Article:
Good luck - and keep in touch with this forum!
  • ColinJColinJ Posts: 2,218
    Hi Paul - try taking a look at The Cyclist's Training Bible.
  • nolfnolf Posts: 2,016
    A good training book-

    Serious Cycling- Burke PhD

    That will tell you how to get involved in cycling competitively.

    But for a start-

    Join a club

    If you've done lots of touring you probably have a good endurance base, so maybe use this summer to start tweaking.

    Do some intervals and fast rides (club rides are good for this).

    Get a heart rate monitor and try maxing out your heart rate, once thats done
    spend 2 minutes at 90-95% of max heart rate, then rest until your heart rate goes back down to 75% of max. Repeat this 4/5 times in the middle of a ride with a long warm up and cool down at each end.

    Club rides will teach you speed and bike handling skills in a group, that should last you for most of the summer.

    Winter endurance training- long slow rides- more group riding stuff.

    Next year get a BC silver (or Gold) membership and buy a racing license.
    Then enter as many races as possible to learn how to do it properly.
    "I hold it true, what'er befall;
    I feel it, when I sorrow most;
    'Tis better to have loved and lost;
    Than never to have loved at all."

    Alfred Tennyson
  • Thanks all for the help and advice.

    I'll join the local club then!! My local one is Mid Shropshire Wheelers based in Shrewsbury.

    Thanks 'nolf' (!?) for the tips about some stuff to get going (although I'm still waiting for my nice new Bianchi). Already got a HRM, so up to speed there.

    What do you mean by 'long and slow' - 3-4 hrs at 75 ish %?

    Thanks again for your help.

    Cheers
    Paul
  • nolfnolf Posts: 2,016
    Thanks all for the help and advice.

    I'll join the local club then!! My local one is Mid Shropshire Wheelers based in Shrewsbury.

    Thanks 'nolf' (!?) for the tips about some stuff to get going (although I'm still waiting for my nice new Bianchi). Already got a HRM, so up to speed there.

    What do you mean by 'long and slow' - 3-4 hrs at 75 ish %?

    Thanks again for your help.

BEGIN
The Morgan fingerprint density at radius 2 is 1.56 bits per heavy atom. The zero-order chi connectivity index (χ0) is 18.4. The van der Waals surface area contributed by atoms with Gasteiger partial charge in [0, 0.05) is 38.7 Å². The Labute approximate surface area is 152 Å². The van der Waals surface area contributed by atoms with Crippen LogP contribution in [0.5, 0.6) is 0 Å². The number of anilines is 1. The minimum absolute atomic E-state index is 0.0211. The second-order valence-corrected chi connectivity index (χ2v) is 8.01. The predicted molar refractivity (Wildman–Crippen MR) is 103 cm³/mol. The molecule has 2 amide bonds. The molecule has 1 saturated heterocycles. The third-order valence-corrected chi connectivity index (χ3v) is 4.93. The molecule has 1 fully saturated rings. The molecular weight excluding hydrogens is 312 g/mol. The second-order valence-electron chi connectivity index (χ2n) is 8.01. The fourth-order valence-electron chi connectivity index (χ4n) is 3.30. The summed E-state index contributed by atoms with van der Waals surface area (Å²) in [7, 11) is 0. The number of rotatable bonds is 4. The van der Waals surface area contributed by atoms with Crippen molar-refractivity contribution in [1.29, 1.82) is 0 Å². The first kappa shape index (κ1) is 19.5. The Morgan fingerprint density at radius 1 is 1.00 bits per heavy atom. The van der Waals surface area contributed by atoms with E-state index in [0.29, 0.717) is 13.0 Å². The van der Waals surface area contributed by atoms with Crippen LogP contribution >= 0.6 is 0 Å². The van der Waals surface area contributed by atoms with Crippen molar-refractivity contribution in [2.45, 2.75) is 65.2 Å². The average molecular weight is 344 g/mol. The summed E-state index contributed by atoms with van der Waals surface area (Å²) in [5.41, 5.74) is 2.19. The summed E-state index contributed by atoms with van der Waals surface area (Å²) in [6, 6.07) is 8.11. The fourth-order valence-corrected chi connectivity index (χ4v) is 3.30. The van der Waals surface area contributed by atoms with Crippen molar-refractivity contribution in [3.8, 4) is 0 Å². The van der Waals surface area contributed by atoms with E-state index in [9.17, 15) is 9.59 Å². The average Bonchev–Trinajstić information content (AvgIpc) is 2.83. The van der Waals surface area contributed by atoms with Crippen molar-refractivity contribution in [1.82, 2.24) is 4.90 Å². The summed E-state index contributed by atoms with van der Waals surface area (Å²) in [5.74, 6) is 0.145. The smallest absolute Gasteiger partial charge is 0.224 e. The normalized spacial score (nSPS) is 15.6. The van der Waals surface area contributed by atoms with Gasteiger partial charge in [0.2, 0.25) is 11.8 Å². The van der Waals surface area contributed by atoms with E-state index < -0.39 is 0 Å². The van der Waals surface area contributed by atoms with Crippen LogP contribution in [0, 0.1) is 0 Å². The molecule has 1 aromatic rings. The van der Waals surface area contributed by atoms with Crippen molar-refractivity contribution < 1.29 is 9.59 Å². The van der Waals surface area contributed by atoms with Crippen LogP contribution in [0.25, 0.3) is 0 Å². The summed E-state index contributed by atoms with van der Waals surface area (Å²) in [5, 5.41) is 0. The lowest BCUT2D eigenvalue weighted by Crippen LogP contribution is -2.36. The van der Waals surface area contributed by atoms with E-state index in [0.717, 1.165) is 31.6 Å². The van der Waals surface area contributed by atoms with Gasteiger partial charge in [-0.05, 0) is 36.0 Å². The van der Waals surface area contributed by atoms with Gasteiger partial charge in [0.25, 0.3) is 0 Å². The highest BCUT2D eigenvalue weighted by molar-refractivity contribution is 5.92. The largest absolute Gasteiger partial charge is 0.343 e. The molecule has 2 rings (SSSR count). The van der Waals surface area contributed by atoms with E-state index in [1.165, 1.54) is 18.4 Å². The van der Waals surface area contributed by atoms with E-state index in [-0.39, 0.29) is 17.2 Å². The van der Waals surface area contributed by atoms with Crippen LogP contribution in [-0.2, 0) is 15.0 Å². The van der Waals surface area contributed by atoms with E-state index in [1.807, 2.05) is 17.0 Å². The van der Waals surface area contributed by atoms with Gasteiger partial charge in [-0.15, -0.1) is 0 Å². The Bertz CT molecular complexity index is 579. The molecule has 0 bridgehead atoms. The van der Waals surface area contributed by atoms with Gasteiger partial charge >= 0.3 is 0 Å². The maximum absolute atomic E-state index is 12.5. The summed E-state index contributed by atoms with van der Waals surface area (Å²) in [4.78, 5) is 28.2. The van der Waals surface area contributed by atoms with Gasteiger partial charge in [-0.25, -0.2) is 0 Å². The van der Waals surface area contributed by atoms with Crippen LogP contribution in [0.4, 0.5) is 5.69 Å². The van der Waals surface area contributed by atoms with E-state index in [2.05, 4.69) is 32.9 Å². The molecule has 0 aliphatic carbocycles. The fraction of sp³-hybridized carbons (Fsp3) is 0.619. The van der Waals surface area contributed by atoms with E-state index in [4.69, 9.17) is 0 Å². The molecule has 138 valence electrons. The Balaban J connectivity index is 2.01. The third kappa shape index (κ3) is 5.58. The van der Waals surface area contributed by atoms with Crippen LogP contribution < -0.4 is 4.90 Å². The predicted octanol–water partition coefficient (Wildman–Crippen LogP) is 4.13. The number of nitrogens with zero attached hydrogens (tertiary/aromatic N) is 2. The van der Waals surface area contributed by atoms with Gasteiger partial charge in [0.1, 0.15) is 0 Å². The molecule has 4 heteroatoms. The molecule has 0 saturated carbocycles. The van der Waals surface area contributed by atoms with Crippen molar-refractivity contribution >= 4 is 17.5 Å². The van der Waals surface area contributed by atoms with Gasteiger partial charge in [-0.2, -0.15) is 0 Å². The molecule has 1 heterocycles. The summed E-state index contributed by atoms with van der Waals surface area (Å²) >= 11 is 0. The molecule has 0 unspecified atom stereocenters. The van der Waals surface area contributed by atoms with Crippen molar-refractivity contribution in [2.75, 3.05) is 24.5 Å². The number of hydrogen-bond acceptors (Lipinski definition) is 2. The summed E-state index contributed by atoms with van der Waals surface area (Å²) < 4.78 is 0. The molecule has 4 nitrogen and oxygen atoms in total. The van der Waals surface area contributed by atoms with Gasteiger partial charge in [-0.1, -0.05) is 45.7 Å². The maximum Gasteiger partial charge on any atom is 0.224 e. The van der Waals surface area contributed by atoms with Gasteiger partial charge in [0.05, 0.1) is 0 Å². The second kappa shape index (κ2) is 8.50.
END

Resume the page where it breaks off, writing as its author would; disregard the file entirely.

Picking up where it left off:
Cheers
    Paul

    Long and slow should be the basis of your winter rides (and in my schedule I do 1 mid week in the summer)

    I was referring to your heart rate when I said 75%- try to keep your average heart rate over the course of the ride at 75% of maximum heart rate.

    3 or 4 hours at this lower heart rate will provide the basis of your training for the coming year. It improves your muscular endurance and how efficiently you use your energy reserves- will make you better at shifting fat (if necessary) and lengthen how long you can go for on your body's stored energy.

    Essential as a base for next years speed work.
    Then later on in the year bring in faster rides at higher heart rates to strengthen the cardiovascular system, and do intervals or fast rides to up the speeds you can maintain.
    "I hold it true, what'er befall;
    I feel it, when I sorrow most;
    'Tis better to have loved and lost;
    Than never to have loved at all."

    Alfred Tennyson
  • mac220mac220 Posts: 53
    If you're going for some training advice head over to

    http://www.cyclingforums.com

    In the cyling training and power training forums there are some excellenth threads from the some well informed people for example Andy Coggan who provides training advice to US cycling, and yes he actually posts over there.

    There's another definition for LSD training which is Long Steady Distance, which i think is more suited to the type of training. This type of training is not slowly plodding along. It should be at a pace which requires concentration and effort to maintain.

    Anyway check out the thread 'its killing me but......' in the cycling training section. there's a whole load of really good advice in there and you can see the effect it has had for the guy who followed the advice i,e, he's moved his threhold power (60minutes) from something like 120watts to 250.

    Good Luck and keep us up to date with how it all goes. also here's a overview of the different types of training sessions, one of the really usefull sections is the description of the adaptations you get from different types of training,

    http://www.sykkeltrening.no/forum/dokumenter/powerbased_training.pdf
  • Very interesting reading Mac220... the pdf link you added at end of your post. When I've finished my current training plan and had my week off, I'll get my power ratings (5s, 1min, 5min and FT) and try some power training.